Investor Mailbag: Inflation
What does it mean that the Fed is going to start tapering?
To keep the economy humming smoothly, the Fed has been practicing Quantitative Easing—providing liquidity to the market by purchasing $120B in Treasury bonds and mortgage-backed securities each month. The Fed announced that they would commence their tapering operations, reducing purchases by $15B per month, with operations wrapping up by June 2022. The market appears to have taken this information in stride as the S&P 500 is near all-time highs.
Will Fed Raise Rates?
Eventually, yes. With inflation on the rise—according to the Bureau of Labor Statics, headline CPI hit 5.4% for the 12-month September number. The October number should be released in the next week or so. The main job of the Fed is to combat inflation. Perhaps the idea of less liquidity in the system (via phase out of quantitative easing) is welcome news to the market. Once tapering has been completed and provided the economy is in a position that the Fed deems suitable, they would then also be free to start implanting rate hikes.
There are two informational resources to get a barometer of what the probability of rate hikes is, and at what level interest rate will be in the future. For predictions around interest rate levels—the Federal Reserve Board of Governors dot plot can be helpful. This plots the Fed Board’s feelings regarding the best rate policy for the current market conditions and the best policy moving forward given the information they have today.
The second goodie to look at is the 2-Year Treasury. As of the start of November, the ‘smart money’ of the bond market has almost fully priced in 2 rate hikes. Will that fix the inflation issue? Answer: Definitely Maybe.
Will Inflation get out of hand?
Talk to any freshman Econ major and the easy formula for inflation is when Demand > Supply. An easy corollary then is More Money à Greater Inflation. While potentially true, that is only half of the equation. More money can lead to higher inflation but only if the velocity of money is on the rise. Velocity of money is defined as how often a dollar is used to purchase a good in a set period of time—faster the velocity higher the odds of inflation. So, in theory if some entity printed a pile of money but households chose to not spend it, then inflation may not appear. According to the St. Louis Fed, the velocity of money has not gotten out of hand yet.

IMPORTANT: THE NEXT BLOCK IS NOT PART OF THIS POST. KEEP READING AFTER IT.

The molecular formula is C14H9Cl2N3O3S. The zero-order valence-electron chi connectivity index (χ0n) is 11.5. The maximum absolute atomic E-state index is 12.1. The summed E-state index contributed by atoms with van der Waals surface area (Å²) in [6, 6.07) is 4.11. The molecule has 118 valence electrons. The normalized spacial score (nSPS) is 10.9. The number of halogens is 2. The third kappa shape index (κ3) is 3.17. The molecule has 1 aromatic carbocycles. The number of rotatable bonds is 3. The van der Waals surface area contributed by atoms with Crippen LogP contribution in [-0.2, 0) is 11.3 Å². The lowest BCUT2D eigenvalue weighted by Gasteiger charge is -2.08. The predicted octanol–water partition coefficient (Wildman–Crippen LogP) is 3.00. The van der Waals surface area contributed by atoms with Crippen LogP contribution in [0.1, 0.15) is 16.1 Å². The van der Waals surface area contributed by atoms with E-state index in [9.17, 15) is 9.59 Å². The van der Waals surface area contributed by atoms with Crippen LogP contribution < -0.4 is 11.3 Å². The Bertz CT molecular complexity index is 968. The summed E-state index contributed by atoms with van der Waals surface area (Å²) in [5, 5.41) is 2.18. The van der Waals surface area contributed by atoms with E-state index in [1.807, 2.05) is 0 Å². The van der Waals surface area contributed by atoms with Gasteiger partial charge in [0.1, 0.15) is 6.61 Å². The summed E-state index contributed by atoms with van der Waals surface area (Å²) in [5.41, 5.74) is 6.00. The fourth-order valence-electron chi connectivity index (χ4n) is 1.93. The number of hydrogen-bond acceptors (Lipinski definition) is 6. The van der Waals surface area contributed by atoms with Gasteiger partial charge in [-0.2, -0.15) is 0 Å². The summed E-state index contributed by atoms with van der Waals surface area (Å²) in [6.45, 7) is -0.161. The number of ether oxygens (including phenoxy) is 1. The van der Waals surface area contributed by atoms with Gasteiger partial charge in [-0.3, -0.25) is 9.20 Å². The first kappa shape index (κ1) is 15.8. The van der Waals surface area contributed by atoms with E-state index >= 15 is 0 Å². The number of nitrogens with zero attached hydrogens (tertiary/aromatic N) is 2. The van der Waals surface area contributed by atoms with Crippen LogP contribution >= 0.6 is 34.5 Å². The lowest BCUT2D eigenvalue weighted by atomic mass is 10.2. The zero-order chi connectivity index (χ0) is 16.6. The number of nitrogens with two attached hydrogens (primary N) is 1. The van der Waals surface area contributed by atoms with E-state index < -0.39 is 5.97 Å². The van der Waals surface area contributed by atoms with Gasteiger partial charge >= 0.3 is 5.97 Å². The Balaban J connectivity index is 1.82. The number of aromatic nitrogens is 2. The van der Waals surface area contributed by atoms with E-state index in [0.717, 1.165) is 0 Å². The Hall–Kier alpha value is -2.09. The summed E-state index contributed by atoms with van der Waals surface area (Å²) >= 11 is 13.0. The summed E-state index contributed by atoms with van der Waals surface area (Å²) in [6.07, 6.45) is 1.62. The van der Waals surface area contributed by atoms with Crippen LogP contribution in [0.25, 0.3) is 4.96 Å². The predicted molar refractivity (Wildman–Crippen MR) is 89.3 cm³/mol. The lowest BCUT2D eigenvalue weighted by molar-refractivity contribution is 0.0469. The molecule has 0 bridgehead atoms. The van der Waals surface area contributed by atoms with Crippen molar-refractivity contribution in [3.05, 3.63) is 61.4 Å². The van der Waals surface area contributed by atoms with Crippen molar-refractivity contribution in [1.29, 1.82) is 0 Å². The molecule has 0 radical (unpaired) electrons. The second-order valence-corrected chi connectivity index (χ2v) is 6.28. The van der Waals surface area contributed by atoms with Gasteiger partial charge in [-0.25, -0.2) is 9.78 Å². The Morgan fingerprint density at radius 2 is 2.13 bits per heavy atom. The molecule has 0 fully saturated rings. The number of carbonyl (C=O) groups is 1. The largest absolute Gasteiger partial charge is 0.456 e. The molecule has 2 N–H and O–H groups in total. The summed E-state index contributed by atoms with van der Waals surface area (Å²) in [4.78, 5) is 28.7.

That argument is well and good but that doesn’t change the fact that prices for many goods are on the rise and at a historic pace. How sticky inflation will be is very dependent on how global supply chains move and the weather. If supply routes return to normal, it would be expected that inflation will be more on the transitory side. If supply routes can’t return to normal, or we have more weather-related issues—like a drought in Taiwan which reduces the semiconductor chip manufacturing rates due to its high-water usage, then higher inflation may stick around longer than we’d all like. The good news is that some areas that has seen prices surge this year have started to fall. For example, coal and shipping rates have all come down from their highs.
What about Stagflation?
Anyone living throughout the mid ‘70s to early ‘80s likely got a little triggered by that word. Thankfully, there doesn’t appear to be any signs that the US economy is headed in that direction right now. Keeping an eye out for the Purchasing Managers’ Index (PMI), an index which provides economic trends for manufacturing and service sectors. This index is a good barometer of US company health, and pairing that with the Bureau of Labor Statistics’ monthly CPI and PPI data will be important. So far, US PMI has been over 50 (bullish sign) for all of 2021.
There are some early indications that some other countries may be flirting with stagflation: China and Brazil both are experiencing higher inflation and their respective PMI Indexes are hovering in and around 50.
We here at WealthPlan continue to monitor the markets and the news abroad to build globally- diversified and balanced portfolios which are best positioned to benefit our clients for the curveballs that the market loves to throw.
Nick Codola, Sr. Research Analyst